examination of unilateral announcements of license terms by
patentees.
Anticompetitive Licensing Terms of SDO’s Will Be Examined:
Where license terms by standards body could restrict competition,
anticompetitive effects will be examined.
Conduct Likely to be Viewed As Restraints of Competition by
Patentee:
• If patentee is aware of incorporation of patent into standard, but
does not disclose to SDO, but asserts patent after standard
is set.
• If patent is incorporated into the standard and the patentee
licenses on unreasonable or unequal terms
– May be less than an arms-length licensing fee
• Other prohibited licensing conduct (grant backs, tied selling,
etc.)
See Guidelines, Art. 20, also draft Judicial Interpretation on Handling
of Patent Litigation, other draft agency guidance.
©2009 JONES DAY, All Rights Reserved
19
Standardization Law – Draft for Public Comment of
“Provisions on the Administration of Formulating and
Revising National Standards Involving Patents [Interm]”
•
•
•
•
After interagency-consultation this draft was announced for public
comment by end of November, for likely promulgation by end of this year
by the Standardization Administration of China (SAC).
National Standard Licensing Policy:
• Mandatory disclosure to technical committee developing the
standard
• The patent will be licensed on a royalty-free basis for use in the
national standard if no disclosure is made.
• Otherwise, the patent shall be licensed on a RAND basis.
• If no license is granted, the patent shall not be included in the
standard.
Compulsory National Standards Licensing Policy:
• Patentee grants royalty-free license or negotiates with technical
committee
• Compulsory license granted in absence of agreement
Compare - Supreme People’s Court (2008) Instruction: no infringement if
patent is licensed in standards context.
©2009 JONES DAY, All Rights Reserved
20
Approaches to Standards and Patent Pools
•
•
•
Careful attention is required to multiple policy initiatives
underway, with Standardization Law itself Under revision
• Chinese government and industry is using a
multifaceted approach: WTO/APEC/Bilateral/Multiple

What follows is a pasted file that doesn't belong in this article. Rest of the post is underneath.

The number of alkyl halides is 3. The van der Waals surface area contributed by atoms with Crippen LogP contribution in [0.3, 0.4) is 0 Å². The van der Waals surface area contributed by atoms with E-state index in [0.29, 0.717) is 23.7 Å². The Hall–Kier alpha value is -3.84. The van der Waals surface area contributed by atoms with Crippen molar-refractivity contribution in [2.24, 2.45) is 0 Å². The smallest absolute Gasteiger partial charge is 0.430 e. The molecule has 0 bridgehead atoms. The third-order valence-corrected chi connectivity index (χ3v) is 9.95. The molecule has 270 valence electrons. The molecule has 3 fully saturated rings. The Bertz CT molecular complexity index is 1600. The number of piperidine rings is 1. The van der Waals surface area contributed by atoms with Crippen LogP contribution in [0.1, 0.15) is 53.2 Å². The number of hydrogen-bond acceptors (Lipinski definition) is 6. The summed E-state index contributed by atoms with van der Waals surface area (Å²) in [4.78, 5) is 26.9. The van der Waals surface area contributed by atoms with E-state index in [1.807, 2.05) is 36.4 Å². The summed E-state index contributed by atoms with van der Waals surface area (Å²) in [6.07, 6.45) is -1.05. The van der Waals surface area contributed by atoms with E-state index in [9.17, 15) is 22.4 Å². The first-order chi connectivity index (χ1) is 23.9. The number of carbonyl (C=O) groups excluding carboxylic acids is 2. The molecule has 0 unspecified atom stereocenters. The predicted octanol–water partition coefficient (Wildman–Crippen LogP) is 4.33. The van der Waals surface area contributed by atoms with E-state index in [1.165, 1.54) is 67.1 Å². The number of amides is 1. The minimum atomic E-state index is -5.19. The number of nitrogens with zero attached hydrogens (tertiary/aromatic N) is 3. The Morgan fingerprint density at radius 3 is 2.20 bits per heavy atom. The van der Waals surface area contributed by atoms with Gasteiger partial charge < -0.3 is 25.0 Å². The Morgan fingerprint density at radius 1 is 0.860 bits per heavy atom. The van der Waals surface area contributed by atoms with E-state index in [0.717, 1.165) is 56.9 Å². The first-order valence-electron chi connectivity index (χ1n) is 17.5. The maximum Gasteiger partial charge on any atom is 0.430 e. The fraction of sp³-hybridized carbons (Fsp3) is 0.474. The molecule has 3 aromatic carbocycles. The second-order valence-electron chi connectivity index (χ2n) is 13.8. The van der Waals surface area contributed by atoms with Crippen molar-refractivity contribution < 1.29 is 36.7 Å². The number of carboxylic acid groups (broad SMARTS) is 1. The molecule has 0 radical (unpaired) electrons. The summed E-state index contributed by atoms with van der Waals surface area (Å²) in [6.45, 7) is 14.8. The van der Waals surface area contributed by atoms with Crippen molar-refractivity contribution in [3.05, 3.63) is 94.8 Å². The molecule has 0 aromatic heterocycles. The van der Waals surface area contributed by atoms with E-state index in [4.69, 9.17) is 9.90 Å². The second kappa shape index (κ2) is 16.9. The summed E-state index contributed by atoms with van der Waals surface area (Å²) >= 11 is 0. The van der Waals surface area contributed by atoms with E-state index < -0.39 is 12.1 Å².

National Agencies/Courts/Local Governments/SDO’s. The
tone can be nationalistic.
• Tension between China’s manufacturing dominance and
weak patent portfolios.
• Government Relations / Engagement is Critical At This
Point In Time
Chinese companies have become increasingly active in
standards development in China and overseas.
Private licensing activities need to closely follow existing
guidelines
©2009 JONES DAY, All Rights Reserved
21
6. “Junk” Patents and Abuse of Patent Rights
•
•
•
•
Current situation: Explosive growth in patent applications of all types, with
China likely to become the largest patent office in the world.
Chinese grantees vastly outnumber foreign grantees of utility model and
design patents, which do not undergo substantive examination and may
be difficult to invalidate.
Higher predominance of non-service or small/individual inventors in China,
which may be associated with low quality and vexatious litigation.
Greater vigilance is required by rights holders to:
• File patents defensively, especially design and utility model
patents
• Seek invalidation of vexatious patents
• Argue that vexatious patenting impedes technological
development and is anticompetitive
©2009 JONES DAY, All Rights Reserved
22
Small Inventors – Big Agitators?
U.S. Percent of Patents Granted (2006)
China (2006)
U.S. CORPORATION
U.S. GOVERNMENT
U.S. INDIVIDUAL
FOREIGN CORP.
FOREIGN GOVT
FOREIGN INDIVID.
•
45.4%
0.5 %
6.8 %
44.5 %
0.0 %
2.7 %
•
•
(http://www.uspto.gov/go/taf/topo_06.htm#PartA1_2b)
©2009 JONES DAY, All Rights Reserved
23
INVENTION PATENTS • SERVICE INVENTIONS
79.5%
• NON-SERVICE
INVENTIONS 20.5%
DESIGN PATENTS
• SERVICE 37.8%
• NON SERVICE 62.2%
UTILITY MODELS
• SERVICE 37.1%
• NON SERVICE 62.9%
How Valuable Are Unexamined Patents?
High Patent Damage Awards:
•
•
•
•
2004: $50,000
2005: $1,100,000
2006: $210,226
2007: $44,300,000 (Chinese Plaintiff / Foreign Defendant / Utility
Model Patent)
• 2008: $2,780,000
• To many foreign companies, China is already a “compulsory licensing”
environment due to difficulties in enforcement.